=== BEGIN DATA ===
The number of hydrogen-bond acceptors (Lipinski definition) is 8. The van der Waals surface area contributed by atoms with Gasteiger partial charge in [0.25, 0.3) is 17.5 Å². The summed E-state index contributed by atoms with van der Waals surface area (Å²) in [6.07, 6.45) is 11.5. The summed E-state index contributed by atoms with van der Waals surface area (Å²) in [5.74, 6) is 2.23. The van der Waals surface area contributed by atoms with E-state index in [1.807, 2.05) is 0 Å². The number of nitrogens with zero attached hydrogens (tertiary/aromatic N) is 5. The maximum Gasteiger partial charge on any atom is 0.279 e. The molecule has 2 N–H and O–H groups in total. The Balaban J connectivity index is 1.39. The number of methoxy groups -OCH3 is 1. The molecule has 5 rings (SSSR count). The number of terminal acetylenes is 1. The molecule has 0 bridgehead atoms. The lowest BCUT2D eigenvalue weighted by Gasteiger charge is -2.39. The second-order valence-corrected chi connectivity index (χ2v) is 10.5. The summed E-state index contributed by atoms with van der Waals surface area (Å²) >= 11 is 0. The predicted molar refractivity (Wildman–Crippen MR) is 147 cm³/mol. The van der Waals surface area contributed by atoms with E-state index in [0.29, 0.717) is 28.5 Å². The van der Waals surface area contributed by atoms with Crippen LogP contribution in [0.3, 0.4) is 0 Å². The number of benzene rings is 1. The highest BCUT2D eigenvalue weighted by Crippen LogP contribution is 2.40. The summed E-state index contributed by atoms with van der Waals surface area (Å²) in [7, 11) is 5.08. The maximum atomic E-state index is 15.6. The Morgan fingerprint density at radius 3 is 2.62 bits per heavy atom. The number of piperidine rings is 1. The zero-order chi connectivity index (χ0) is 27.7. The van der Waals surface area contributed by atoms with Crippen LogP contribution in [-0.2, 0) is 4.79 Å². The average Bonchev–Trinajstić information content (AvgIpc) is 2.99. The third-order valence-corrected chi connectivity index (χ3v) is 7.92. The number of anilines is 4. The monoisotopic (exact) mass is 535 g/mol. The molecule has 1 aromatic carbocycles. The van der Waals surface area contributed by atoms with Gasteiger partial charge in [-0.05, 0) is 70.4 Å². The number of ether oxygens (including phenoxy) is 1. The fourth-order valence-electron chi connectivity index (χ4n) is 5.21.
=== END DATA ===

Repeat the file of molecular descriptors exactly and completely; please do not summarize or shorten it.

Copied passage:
The number of hydrogen-bond acceptors (Lipinski definition) is 8. The van der Waals surface area contributed by atoms with Gasteiger partial charge in [0.25, 0.3) is 17.5 Å². The summed E-state index contributed by atoms with van der Waals surface area (Å²) in [6.07, 6.45) is 11.5. The summed E-state index contributed by atoms with van der Waals surface area (Å²) in [5.74, 6) is 2.23. The van der Waals surface area contributed by atoms with E-state index in [1.807, 2.05) is 0 Å². The number of nitrogens with zero attached hydrogens (tertiary/aromatic N) is 5. The maximum Gasteiger partial charge on any atom is 0.279 e. The molecule has 2 N–H and O–H groups in total. The Balaban J connectivity index is 1.39. The number of methoxy groups -OCH3 is 1. The molecule has 5 rings (SSSR count). The number of terminal acetylenes is 1. The molecule has 0 bridgehead atoms. The lowest BCUT2D eigenvalue weighted by Gasteiger charge is -2.39. The second-order valence-corrected chi connectivity index (χ2v) is 10.5. The summed E-state index contributed by atoms with van der Waals surface area (Å²) >= 11 is 0. The predicted molar refractivity (Wildman–Crippen MR) is 147 cm³/mol. The van der Waals surface area contributed by atoms with E-state index in [0.29, 0.717) is 28.5 Å². The van der Waals surface area contributed by atoms with Crippen LogP contribution in [0.3, 0.4) is 0 Å². The number of benzene rings is 1. The highest BCUT2D eigenvalue weighted by Crippen LogP contribution is 2.40. The summed E-state index contributed by atoms with van der Waals surface area (Å²) in [7, 11) is 5.08. The maximum atomic E-state index is 15.6. The Morgan fingerprint density at radius 3 is 2.62 bits per heavy atom. The number of piperidine rings is 1. The zero-order chi connectivity index (χ0) is 27.7. The van der Waals surface area contributed by atoms with Crippen LogP contribution in [-0.2, 0) is 4.79 Å². The average Bonchev–Trinajstić information content (AvgIpc) is 2.99. The third-order valence-corrected chi connectivity index (χ3v) is 7.92. The number of anilines is 4. The monoisotopic (exact) mass is 535 g/mol. The molecule has 1 aromatic carbocycles. The van der Waals surface area contributed by atoms with Gasteiger partial charge in [-0.05, 0) is 70.4 Å². The number of ether oxygens (including phenoxy) is 1. The fourth-order valence-electron chi connectivity index (χ4n) is 5.21.